On April 1, I published an article which advised investors to take short positions in Netflix (NASDAQ:NFLX). The rationale was straight forward: the company was phasing out their high margin DVD-by mail service in favor of their very low margin streaming business. This move (combined with an ill-timed international expansion) was leading the company to the poorhouse -- Netflix's went from earning .73 cents per share in Q4 2011 to losing .08 cents pre share in Q1 2012. The entrance of deep pocketed rivals into the market for streaming content was driving up prices on content licenses which in turn left Netflix to choose between paying higher prices to studios (thereby driving down already paper thin streaming margins) or losing access to quality content. Of course neither of those choices are particularly desirable. Since that article was published shares of Netflix have fallen around 50%.
Although there are surely arguments to be made about obsolescence of the physical DVD and positioning for the future, I prefer to take the admittedly simplistic view that technology companies are no different from any other company regarding their obligation to stockholders and employees to strive at all times to maximize profitability. From this perspective, it is difficult to imagine a worse business decision than that made by Netflix when they decided to phase out their high margin DVD-by mail service in favor of expanding their low margin (or, in the case of the last two quarters, 'no' margin) streaming business.
Note that in Q1, the DVD-by mail segment made up only 38.6% of the company's domestic revenues but accounted for 68.7% of domestic profit. Put more simply, the profit margin on the DVD-by mail segment was 45.7% in Q1 and 45.8% in Q2. By contrast, the profit margin on the domestic streaming segment was 13% in Q1 and 15.6% in Q2. In typical Netflix fashion, the company managed to completely offset the 200-plus basis point gain in domestic streaming margins by racking-up nearly $90 million in international streaming losses resulting in a net loss for the streaming segment of around $6.2 million during the second quarter.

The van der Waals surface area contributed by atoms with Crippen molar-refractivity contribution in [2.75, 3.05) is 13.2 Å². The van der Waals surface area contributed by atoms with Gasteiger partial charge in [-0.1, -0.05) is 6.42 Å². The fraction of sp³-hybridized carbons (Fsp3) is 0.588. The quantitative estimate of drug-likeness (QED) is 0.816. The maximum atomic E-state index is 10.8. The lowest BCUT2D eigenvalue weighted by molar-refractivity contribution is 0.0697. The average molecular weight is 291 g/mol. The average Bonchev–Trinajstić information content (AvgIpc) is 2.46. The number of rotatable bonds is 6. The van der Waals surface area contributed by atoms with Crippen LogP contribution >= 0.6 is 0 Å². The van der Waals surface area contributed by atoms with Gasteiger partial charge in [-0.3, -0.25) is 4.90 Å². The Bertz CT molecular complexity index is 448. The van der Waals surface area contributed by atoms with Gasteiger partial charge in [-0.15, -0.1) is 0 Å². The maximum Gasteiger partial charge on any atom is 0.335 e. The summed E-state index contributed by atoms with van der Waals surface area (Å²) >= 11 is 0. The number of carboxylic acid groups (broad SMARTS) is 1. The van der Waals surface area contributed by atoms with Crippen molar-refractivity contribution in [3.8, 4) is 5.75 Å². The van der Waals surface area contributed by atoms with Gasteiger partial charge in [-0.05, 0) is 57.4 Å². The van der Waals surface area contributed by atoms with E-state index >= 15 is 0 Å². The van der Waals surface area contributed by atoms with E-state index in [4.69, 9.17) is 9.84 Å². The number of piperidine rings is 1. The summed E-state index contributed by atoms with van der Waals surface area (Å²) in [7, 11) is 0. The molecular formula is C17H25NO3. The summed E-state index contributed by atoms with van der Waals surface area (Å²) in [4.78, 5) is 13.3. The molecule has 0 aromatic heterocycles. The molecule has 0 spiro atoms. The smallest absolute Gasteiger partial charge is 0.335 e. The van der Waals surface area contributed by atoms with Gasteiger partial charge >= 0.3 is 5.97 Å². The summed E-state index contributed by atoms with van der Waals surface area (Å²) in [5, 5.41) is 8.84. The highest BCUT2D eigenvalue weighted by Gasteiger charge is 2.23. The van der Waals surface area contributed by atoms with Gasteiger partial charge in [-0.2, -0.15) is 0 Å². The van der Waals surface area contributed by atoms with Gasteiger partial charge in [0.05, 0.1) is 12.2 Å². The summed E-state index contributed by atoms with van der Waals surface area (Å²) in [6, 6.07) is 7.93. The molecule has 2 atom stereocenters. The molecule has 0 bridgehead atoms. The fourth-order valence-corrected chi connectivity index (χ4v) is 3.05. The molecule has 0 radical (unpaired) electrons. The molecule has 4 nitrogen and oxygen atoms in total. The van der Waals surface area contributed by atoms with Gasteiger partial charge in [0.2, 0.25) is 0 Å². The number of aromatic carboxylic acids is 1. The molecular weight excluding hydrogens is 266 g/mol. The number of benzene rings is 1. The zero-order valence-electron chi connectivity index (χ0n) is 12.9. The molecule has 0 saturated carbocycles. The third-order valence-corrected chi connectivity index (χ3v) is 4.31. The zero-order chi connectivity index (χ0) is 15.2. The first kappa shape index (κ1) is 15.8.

Perhaps the most disconcerting thing about these trends is CEO Reed Hastings' comments regarding the company's results which, quite frankly seem rather delusional. Consider the following statement about the company's domestic businesses:
"Our highly profitable US business, both streaming and DVD, is funding our international expansion."(emphasis mine)
The company made $83 million in profit on $532 million in revenue in its domestic streaming business during the second quarter. While there is certainly something to be said for any company that can make $83 million in just three months on a single business segment, I ask investors to do a quick thought experiment: imagine you made $532 dollars for a day's work. If you only got to keep $83 of that $532, I'm not sure you would describe that venture as "highly profitable".
Relatedly, the international expansion that is being funded by this "highly profitable" U.S. operation is itself highly not profitable. Nonetheless, Hastings cheerfully said the following about the company's international expansion: